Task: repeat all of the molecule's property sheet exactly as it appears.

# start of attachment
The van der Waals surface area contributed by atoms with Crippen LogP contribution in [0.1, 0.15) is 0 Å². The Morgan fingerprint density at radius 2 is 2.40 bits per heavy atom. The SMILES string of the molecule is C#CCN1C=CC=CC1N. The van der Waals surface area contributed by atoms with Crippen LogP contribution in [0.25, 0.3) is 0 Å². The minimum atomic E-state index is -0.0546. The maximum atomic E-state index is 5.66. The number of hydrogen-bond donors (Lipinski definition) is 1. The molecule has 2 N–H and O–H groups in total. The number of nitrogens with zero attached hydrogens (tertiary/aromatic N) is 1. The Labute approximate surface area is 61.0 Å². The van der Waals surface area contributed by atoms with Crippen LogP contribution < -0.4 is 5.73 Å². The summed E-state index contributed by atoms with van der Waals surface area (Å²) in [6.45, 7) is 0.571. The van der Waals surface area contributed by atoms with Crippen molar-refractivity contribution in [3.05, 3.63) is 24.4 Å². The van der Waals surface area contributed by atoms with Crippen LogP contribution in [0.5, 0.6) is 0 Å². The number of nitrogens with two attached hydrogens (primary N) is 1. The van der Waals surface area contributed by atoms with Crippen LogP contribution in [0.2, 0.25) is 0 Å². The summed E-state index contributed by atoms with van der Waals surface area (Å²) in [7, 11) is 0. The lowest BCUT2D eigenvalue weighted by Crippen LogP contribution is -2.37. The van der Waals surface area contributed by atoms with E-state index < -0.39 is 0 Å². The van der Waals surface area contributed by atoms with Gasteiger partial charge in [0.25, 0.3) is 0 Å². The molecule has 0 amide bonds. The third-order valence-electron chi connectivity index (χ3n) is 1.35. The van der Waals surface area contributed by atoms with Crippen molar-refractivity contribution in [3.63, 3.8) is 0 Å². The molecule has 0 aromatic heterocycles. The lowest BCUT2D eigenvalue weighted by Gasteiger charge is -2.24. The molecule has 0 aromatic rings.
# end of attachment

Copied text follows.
The van der Waals surface area contributed by atoms with Crippen LogP contribution in [0.1, 0.15) is 0 Å². The Morgan fingerprint density at radius 2 is 2.40 bits per heavy atom. The SMILES string of the molecule is C#CCN1C=CC=CC1N. The van der Waals surface area contributed by atoms with Crippen LogP contribution in [0.25, 0.3) is 0 Å². The minimum atomic E-state index is -0.0546. The maximum atomic E-state index is 5.66. The number of hydrogen-bond donors (Lipinski definition) is 1. The molecule has 2 N–H and O–H groups in total. The number of nitrogens with zero attached hydrogens (tertiary/aromatic N) is 1. The Labute approximate surface area is 61.0 Å². The van der Waals surface area contributed by atoms with Crippen LogP contribution < -0.4 is 5.73 Å². The summed E-state index contributed by atoms with van der Waals surface area (Å²) in [6.45, 7) is 0.571. The van der Waals surface area contributed by atoms with Crippen molar-refractivity contribution in [3.05, 3.63) is 24.4 Å². The van der Waals surface area contributed by atoms with Crippen LogP contribution in [0.5, 0.6) is 0 Å². The number of nitrogens with two attached hydrogens (primary N) is 1. The van der Waals surface area contributed by atoms with Crippen LogP contribution in [0.2, 0.25) is 0 Å². The summed E-state index contributed by atoms with van der Waals surface area (Å²) in [7, 11) is 0. The lowest BCUT2D eigenvalue weighted by Crippen LogP contribution is -2.37. The van der Waals surface area contributed by atoms with E-state index < -0.39 is 0 Å². The van der Waals surface area contributed by atoms with Gasteiger partial charge in [0.25, 0.3) is 0 Å². The molecule has 0 amide bonds. The third-order valence-electron chi connectivity index (χ3n) is 1.35. The van der Waals surface area contributed by atoms with Crippen molar-refractivity contribution in [3.63, 3.8) is 0 Å². The molecule has 0 aromatic heterocycles. The lowest BCUT2D eigenvalue weighted by Gasteiger charge is -2.24. The molecule has 0 aromatic rings.